In this fifth installment of our seven-week Careers of the Future series, Aaron Jackson, associate professor of economics and director of the Bentley Honors Program, makes the case that a range of broad career opportunities awaits students who have the critical thinking and problem-solving skills gained through an economics degree education.
I may be biased, but I genuinely believe that studying economics, or being an economics major, is one of the most valuable things a millennial college student can do today to get ready for the post-graduate world he or she will face.
Employers definitely know this already. Economics not only trains students to think, it also allows them to gain critical problem-solving skills.
As a result, economics majors end up working in a wide variety of jobs in a vast number of industries. I think this flexibility is a tremendous plus, because it makes a college graduate much more marketable in a digital-technology world where so many of the professions of the future are still evolving.
If you major in economics, you can go to Wall Street in banking and finance. You can help any number of companies with Big Data. You can transform yourself into an entrepreneur. You can go into government and help mold public policy. You can nurture economic development around the world. You can make global trade work better. You can help reform the health-care system. You can become a lawyer. You can re-shape our cities as an urban planner or real-estate expert. You can run a retail chain. You can become a management consultant.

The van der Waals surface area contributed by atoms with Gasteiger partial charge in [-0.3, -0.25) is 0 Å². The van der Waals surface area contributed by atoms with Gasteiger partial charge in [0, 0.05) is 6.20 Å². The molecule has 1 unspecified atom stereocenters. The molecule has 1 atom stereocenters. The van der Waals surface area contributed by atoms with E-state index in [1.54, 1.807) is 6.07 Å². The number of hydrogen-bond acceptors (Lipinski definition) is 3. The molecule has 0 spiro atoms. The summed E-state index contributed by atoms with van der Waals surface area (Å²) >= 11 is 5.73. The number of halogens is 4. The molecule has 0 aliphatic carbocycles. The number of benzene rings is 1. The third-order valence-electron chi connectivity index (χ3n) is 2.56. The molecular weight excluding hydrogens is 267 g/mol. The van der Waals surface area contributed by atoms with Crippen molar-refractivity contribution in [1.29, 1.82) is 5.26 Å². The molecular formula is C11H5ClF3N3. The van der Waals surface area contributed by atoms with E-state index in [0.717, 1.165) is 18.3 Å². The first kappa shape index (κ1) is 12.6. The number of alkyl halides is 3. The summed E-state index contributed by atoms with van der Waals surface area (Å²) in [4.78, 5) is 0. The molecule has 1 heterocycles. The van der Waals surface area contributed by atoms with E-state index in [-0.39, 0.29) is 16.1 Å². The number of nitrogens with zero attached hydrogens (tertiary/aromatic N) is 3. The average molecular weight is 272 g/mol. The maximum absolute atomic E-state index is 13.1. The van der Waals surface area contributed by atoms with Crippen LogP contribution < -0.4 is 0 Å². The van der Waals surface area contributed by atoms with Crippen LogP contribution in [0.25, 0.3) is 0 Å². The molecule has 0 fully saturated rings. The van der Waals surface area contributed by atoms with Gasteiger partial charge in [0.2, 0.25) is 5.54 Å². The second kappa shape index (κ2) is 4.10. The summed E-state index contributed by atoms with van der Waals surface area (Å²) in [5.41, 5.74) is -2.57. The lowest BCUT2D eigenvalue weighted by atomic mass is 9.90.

The career choices go on and on.
Put another way, having a broad set of employment options is a really good thing, and being in demand, because you know how to analyze and assess even when the problems are messy, is equally beneficial.
Right now, there’s a temptation to color the world negatively because there have been so many recent problems — the financial crisis of 2008, or climate change, or health care, or global trade. But the fact that employers are grappling with a host of different (and big) problems today reinforces the marketplace value of pragmatic and problem-solving economics students. Just as important, employers are actively looking for college graduates who can adapt — and thrive — in this time of tremendous change and upheaval.
Looking ahead, I’m optimistic that the problems may get a bit easier to solve for all of us. But even if they don’t, economics majors will still thrive, because they will always have the crucial skill sets that are necessary to understand the world that surrounds them.
We’re deeply aware of this at Bentley, and it informs how we teach economics, and how we train our economics students. In a nutshell, we’re very adaptable, and we use experiential technology, so that students can learn how they want, when they want, and where they want.
In closing, I’ll try to make my case for studying the wide world of economics by citing some of the most interesting and accomplished people in the world who majored in the subject:
- Warren Buffett, financier
- Sam Walton, Retailer
- Bill Belichick, NFL coach
- Sandra Day O’Connor, Supreme Court justice
- Cate Blanchett, actress
- Diane von Furstenberg, fashion designer
- George Herbert Walker Bush, president of the United States
I’d be remiss if I omitted one name from this list: Mick Jagger, the strutting soul of the Rolling Stones, who studied at the London School of Economics until he dropped out to start his rock-and-roll band with Keith Richards.
Jagger had lots of swagger, and he obviously made the right choice for himself. But I wouldn’t encourage my economics students to follow suit today if they’re truly interested in preparing for the jobs of the future.
Careers of the Future Series
Read other installments in our Careers of the Future Series:
Our 21st Century Mission: Preparing Students for Careers of the Future
Blending Theory and Practice with Big Data
Human-Centered Design Is Putting Innovative Insights Into Action
Sustainability, the Merging of Science and Business
Accounting Helps Students Get Beyond the Numbers
Will You Be Able to Recognize the Next Big Thing?